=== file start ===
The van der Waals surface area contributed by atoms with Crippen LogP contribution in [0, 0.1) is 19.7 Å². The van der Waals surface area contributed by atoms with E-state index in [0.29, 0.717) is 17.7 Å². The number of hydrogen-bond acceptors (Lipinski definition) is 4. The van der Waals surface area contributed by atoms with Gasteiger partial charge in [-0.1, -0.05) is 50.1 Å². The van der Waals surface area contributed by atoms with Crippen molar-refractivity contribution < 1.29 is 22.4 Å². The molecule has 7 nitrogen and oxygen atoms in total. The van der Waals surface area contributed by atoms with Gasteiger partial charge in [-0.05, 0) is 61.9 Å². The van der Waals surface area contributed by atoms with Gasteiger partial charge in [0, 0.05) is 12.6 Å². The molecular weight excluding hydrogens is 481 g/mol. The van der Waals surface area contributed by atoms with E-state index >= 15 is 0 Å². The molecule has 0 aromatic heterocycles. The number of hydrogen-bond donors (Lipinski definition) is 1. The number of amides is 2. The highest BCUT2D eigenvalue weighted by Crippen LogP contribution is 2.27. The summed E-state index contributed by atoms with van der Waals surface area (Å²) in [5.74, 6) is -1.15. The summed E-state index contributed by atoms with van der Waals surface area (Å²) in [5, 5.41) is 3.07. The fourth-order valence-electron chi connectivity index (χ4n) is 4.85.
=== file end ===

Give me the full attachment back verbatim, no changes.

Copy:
The van der Waals surface area contributed by atoms with Crippen LogP contribution in [0, 0.1) is 19.7 Å². The van der Waals surface area contributed by atoms with E-state index in [0.29, 0.717) is 17.7 Å². The number of hydrogen-bond acceptors (Lipinski definition) is 4. The van der Waals surface area contributed by atoms with Gasteiger partial charge in [-0.1, -0.05) is 50.1 Å². The van der Waals surface area contributed by atoms with Crippen molar-refractivity contribution < 1.29 is 22.4 Å². The molecule has 7 nitrogen and oxygen atoms in total. The van der Waals surface area contributed by atoms with Gasteiger partial charge in [-0.05, 0) is 61.9 Å². The van der Waals surface area contributed by atoms with Gasteiger partial charge in [0, 0.05) is 12.6 Å². The molecular weight excluding hydrogens is 481 g/mol. The van der Waals surface area contributed by atoms with E-state index >= 15 is 0 Å². The molecule has 0 aromatic heterocycles. The number of hydrogen-bond donors (Lipinski definition) is 1. The number of amides is 2. The highest BCUT2D eigenvalue weighted by Crippen LogP contribution is 2.27. The summed E-state index contributed by atoms with van der Waals surface area (Å²) in [5.74, 6) is -1.15. The summed E-state index contributed by atoms with van der Waals surface area (Å²) in [5, 5.41) is 3.07. The fourth-order valence-electron chi connectivity index (χ4n) is 4.85.